comments_image Comments

NYC Mayoral Candidate Wants City to Pay College Tuition for Top High School Grads

In his bid for the mayor's mansion, John Liu pushes to fund tuition at CUNY for top students.
 
 
Share

Photo Credit: Thomas Good via Wikimedia Commons

 

The city should ease the path to college for top high school students by promising them free tuition at city colleges, Comptroller John Liu said [last week] in a “State of the City” speech, his second in 2012.

In the speech, Liu put forth a slate of policy proposals, including several focused on education, that he said would enhance the city’s economic future. Liu is a likely mayoral candidate, but as comptroller his job is to safeguard the city’s financial prospects.

“The offer of free tuition would help motivate students and elevate CUNY, one of our city’s most valuable gems, to the level of a competitive prize,” Liu said, according to his prepared remarks. “It would also be a life-saver for many working families who are struggling to send their kids to college.”

Liu did not explain how the city could fund the initiative, but it would not cost much. With tuition set at $5,400 a year, even if every student in the top 10 percent of each graduating class enrolled and would not ordinarily receive financial aid — an unlikely scenario — paying their way would cost less than $12 million a year.

Other proposals Liu made today would cost the city a lot more.

He proposed spending $75 million a year to provide home visits by nurses to thousands of needy families with young children, $32 million a year to give computers to students at high-poverty middle schools, and $176 million a year to add more guidance counselors to city high schools. Liu first proposed expanding the city’s fleet of guidance counselors in October, arguing that the expenditure would pay for itself with economic contributions from people who would not have gone to college without the counselors’ help.

And he said he would add social services to every city school, something the teachers union and city are jointly attempting in six schools this year, at a price tag of $100,000 a school. Liu said the proposal was inspired by a trip he took with City Council Speaker Christine Quinn to Cincinnati, which has embraced the “community schools” model that the union has been promoting.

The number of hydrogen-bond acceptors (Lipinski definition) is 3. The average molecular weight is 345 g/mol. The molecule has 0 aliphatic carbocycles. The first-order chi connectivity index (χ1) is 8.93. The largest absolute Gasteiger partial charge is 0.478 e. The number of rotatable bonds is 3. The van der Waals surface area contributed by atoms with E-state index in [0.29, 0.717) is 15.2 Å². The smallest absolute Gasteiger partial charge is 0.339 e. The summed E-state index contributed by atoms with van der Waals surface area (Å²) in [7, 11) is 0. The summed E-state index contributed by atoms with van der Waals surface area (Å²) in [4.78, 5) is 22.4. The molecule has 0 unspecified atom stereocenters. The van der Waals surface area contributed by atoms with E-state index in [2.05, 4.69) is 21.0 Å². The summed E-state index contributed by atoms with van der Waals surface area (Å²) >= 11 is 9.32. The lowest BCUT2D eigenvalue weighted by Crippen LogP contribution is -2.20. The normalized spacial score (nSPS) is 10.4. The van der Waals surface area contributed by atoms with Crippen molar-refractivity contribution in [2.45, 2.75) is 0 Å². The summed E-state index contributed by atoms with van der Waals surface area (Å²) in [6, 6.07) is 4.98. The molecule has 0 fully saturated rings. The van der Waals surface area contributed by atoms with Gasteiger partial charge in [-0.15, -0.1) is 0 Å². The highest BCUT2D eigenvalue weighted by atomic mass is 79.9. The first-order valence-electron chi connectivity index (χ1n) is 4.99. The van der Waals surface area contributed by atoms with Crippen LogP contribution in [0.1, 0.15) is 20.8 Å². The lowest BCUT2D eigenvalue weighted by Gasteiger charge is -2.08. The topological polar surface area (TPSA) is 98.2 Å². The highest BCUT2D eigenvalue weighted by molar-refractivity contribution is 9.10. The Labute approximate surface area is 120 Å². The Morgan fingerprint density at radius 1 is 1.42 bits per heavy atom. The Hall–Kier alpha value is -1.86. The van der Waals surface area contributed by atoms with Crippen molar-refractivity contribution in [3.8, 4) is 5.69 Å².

“I’d like to see every New York City public school become a community center before and after school,” Liu said. “In addition to after-school programs, it could include a health clinic, and offer resources to parents and adults in the evenings, like tax advisory services and financial literacy courses.”

Most mayoral candidates were slow to respond to Liu’s proposals [last week]. But Tom Allon, whose candidacy as a Republican suffered a blow this week with the possible entrance to the race of former MTA Chairman Joseph Lhota, said he supported Liu’s call for a tuition break for top students and noted that it would require only a small expenditure. “Anything we can do to incentivize high school students to graduate and achieve high grades is a good public policy in my book,” Allon said.

The portion of Liu’s speech that focused on education is below:

We’ve discussed how we can make our workplaces and our tax code more equitable. Now we need to talk about how to get our young people into the workplace and how to develop our future workforce and taxpayers.

This requires a “cradle-to-career” approach in order to avoid a “school-to-prison” pipeline. There has been a lot of talk in this City about improving high school graduation rates. And that’s a good thing.

But as we all know, in today’s complex economy, it takes a college degree to make a decent living.